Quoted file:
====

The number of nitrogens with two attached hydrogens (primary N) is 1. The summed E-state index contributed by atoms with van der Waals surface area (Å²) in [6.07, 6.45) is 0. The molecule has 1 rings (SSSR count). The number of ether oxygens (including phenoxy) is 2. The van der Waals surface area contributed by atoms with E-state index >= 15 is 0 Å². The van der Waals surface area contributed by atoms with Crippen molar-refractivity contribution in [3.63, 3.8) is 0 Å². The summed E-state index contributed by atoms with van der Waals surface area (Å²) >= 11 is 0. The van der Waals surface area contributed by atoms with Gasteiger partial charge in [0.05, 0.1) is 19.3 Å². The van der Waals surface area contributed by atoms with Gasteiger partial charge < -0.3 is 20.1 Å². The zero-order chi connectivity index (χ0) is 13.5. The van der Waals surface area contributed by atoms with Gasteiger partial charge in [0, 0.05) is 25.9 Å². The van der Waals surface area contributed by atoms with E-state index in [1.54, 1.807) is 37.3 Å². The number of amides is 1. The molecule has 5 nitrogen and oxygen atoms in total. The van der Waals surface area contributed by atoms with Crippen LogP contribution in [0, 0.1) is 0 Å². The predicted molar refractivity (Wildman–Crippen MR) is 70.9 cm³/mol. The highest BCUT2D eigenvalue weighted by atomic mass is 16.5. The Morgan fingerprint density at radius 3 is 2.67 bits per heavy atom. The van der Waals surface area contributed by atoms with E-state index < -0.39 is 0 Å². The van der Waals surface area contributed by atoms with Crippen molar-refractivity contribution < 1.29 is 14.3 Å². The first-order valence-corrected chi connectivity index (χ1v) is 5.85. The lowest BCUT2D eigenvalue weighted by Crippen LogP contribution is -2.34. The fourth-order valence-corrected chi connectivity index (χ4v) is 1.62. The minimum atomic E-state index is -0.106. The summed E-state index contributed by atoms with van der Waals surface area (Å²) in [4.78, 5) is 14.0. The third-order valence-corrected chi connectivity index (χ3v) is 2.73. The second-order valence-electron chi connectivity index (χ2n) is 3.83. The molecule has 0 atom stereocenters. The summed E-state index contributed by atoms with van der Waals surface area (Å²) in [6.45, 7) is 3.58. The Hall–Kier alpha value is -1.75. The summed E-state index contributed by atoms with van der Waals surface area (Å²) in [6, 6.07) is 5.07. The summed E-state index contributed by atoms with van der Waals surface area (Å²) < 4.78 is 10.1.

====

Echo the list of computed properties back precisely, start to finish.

The number of nitrogens with two attached hydrogens (primary N) is 1. The summed E-state index contributed by atoms with van der Waals surface area (Å²) in [6.07, 6.45) is 0. The molecule has 1 rings (SSSR count). The number of ether oxygens (including phenoxy) is 2. The van der Waals surface area contributed by atoms with E-state index >= 15 is 0 Å². The van der Waals surface area contributed by atoms with Crippen molar-refractivity contribution in [3.63, 3.8) is 0 Å². The summed E-state index contributed by atoms with van der Waals surface area (Å²) >= 11 is 0. The van der Waals surface area contributed by atoms with Gasteiger partial charge in [0.05, 0.1) is 19.3 Å². The van der Waals surface area contributed by atoms with Gasteiger partial charge < -0.3 is 20.1 Å². The zero-order chi connectivity index (χ0) is 13.5. The van der Waals surface area contributed by atoms with Gasteiger partial charge in [0, 0.05) is 25.9 Å². The van der Waals surface area contributed by atoms with E-state index in [1.54, 1.807) is 37.3 Å². The number of amides is 1. The molecule has 5 nitrogen and oxygen atoms in total. The van der Waals surface area contributed by atoms with Crippen LogP contribution in [0, 0.1) is 0 Å². The predicted molar refractivity (Wildman–Crippen MR) is 70.9 cm³/mol. The highest BCUT2D eigenvalue weighted by atomic mass is 16.5. The Morgan fingerprint density at radius 3 is 2.67 bits per heavy atom. The van der Waals surface area contributed by atoms with E-state index < -0.39 is 0 Å². The van der Waals surface area contributed by atoms with Crippen molar-refractivity contribution < 1.29 is 14.3 Å². The first-order valence-corrected chi connectivity index (χ1v) is 5.85. The lowest BCUT2D eigenvalue weighted by Crippen LogP contribution is -2.34. The fourth-order valence-corrected chi connectivity index (χ4v) is 1.62. The minimum atomic E-state index is -0.106. The summed E-state index contributed by atoms with van der Waals surface area (Å²) in [4.78, 5) is 14.0. The third-order valence-corrected chi connectivity index (χ3v) is 2.73. The second-order valence-electron chi connectivity index (χ2n) is 3.83. The molecule has 0 atom stereocenters. The summed E-state index contributed by atoms with van der Waals surface area (Å²) in [6.45, 7) is 3.58. The Hall–Kier alpha value is -1.75. The summed E-state index contributed by atoms with van der Waals surface area (Å²) in [6, 6.07) is 5.07. The summed E-state index contributed by atoms with van der Waals surface area (Å²) < 4.78 is 10.1.